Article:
On Sunday, July 21, Ukrainians head to the polls to select their next parliament, known as the Verkhovna Rada. Volodymyr Zelenskiy, an actor turned politician, became president on May 20, and as Brookings experts explain, he has a long road ahead of him in a country badly in need of reform. Here are five key facts, drawn from recent Brookings analysis, about Ukraine and its upcoming legislative elections.
Their president used to play one on TV
Zelenskiy ousted incumbent Petro Poroshenko by a 50-percent margin. Notably, Zelenskiy never held political office or worked in government—he did, however, play the role of president in a popular satire show called “Servant of the People.” It’s his non-traditional background that struck a chord with voters, as Nonresident Senior Fellow Steven Pifer notes: “He ran an untraditional campaign, offering few interviews, seemingly preferring to let his TV persona shape the views of voters. The strategy worked.”
Out with old and in with the new?
In Zelenskyiy’s first month he dissolved parliament, triggering elections. His new political party, also called Servant of the People, is set to garner somewhere between 42% and 48% of the vote according to most polls, as Nonresident Fellow Molly Montgomery explains. The second most popular party, the pro-Russian Opposition Bloc, is only polling at 15% of the vote. As Montgomery also notes, if Zelenskiy’s party dominates in parliament, it will “give him the power necessary to fulfill his promises of systemic reform.”
Russia at their doorstep
Ukraine’s parliamentary elections come at a point where tensions are still high with neighboring Russia, which annexed Crimea from Ukraine in 2014 and maintains a simmering conflict in the Donbass region.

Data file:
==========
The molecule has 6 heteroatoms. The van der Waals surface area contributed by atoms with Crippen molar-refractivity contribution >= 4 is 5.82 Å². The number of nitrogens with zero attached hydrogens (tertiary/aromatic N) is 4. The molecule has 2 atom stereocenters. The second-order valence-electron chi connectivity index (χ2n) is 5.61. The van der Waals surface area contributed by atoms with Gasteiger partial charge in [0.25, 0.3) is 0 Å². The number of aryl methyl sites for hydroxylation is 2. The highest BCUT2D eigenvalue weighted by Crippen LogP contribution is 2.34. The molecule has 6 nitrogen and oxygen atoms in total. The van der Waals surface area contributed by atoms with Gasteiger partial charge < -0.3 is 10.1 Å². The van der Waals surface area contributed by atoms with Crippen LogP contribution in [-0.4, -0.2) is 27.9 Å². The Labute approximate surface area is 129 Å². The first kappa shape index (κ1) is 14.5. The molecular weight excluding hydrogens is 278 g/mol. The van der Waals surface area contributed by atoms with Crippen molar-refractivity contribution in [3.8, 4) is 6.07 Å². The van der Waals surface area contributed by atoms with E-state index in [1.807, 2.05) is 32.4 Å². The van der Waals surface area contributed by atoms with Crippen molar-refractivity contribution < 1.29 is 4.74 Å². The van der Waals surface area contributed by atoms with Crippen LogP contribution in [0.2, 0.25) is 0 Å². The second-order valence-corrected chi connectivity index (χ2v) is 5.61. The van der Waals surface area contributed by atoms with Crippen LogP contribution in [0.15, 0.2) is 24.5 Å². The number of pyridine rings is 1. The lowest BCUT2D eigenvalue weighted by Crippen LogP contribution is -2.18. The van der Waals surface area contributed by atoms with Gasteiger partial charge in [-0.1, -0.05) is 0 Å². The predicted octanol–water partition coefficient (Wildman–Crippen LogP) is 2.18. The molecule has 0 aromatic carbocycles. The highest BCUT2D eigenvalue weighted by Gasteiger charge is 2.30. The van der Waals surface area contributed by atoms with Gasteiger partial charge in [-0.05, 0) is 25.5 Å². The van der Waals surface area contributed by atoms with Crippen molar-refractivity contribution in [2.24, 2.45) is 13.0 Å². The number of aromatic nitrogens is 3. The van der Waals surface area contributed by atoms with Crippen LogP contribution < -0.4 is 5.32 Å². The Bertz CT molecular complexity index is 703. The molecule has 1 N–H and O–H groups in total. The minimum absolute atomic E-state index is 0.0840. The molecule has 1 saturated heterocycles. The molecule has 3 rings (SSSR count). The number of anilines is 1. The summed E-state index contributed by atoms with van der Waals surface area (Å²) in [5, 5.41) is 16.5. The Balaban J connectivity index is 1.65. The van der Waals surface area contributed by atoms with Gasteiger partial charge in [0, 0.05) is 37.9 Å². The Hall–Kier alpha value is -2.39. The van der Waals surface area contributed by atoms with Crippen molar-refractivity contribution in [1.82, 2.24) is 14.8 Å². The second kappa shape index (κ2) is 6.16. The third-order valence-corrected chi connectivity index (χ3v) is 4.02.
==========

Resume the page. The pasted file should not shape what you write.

“In Ukraine’s east, continued Russian military operations in the Donbas have cost over 13,000 Ukrainian lives and displaced over 1.5 million Ukrainians since 2014. The situation in Ukraine’s Donbas is far from a frozen conflict – it is low intensity open warfare,” said Foreign Policy Fellow Alina Polyakova at a hearing of the Senate Committee on Foreign Relations’ Subcommittee On Europe And Regional Security Cooperation.
In the same hearing, Polyakova also stated: “And in a new and worrying tactic, a Russian operator confessed to being tasked with identifying Ukrainians who would be willing to ‘rent out’ their Facebook accounts for the spread of disinformation,” warning that Russia continues to meddle in Ukraine’s politics.
Corruption is still a major issue
Geopolitics aside, Ukraine also struggles with corruption and oligarchs who threaten to stymie reforms. “Ukraine remains one of the last places in Eastern Europe struggling with economic development and entrenched corruption,” says Nonresident Senior Fellow Sergey Aleksashenko. In the same piece, Aleksashenko also pointed out that although a large-scale IMF program started in 2015, it faltered due to lack of reforms and only began in 2019.
Montgomery also writes that Zelenskyiy and his party will face tough opposition from entrenched oligarchs, but must forge ahead with reforms:
He will face fierce opposition from Ukraine’s oligarchy, the tentacles of which reach deep into Ukrainian society. If he does not, the Ukrainian people will quickly recognize once again that promises of reform don’t put food on the table or money in their pockets, and they will once again become disillusioned.
A majority of Ukrainians support NATO
In May 2002, President Leonid Kuchma expressed Ukraine’s interest in joining NATO. As Pifer notes, Zelenskyiy has expressed the same sentiment. Indeed 46% of Ukrainians support joining the alliance, compared to 32% that oppose it.
But due to its proximity and current conflict with Russia, NATO membership does not appear to be on the horizon for Ukraine, as Pifer writes: “NATO membership for Ukraine is unlikely in the near term. For the foreseeable future, Ukraine should continue to deepen its practical cooperation with the alliance.”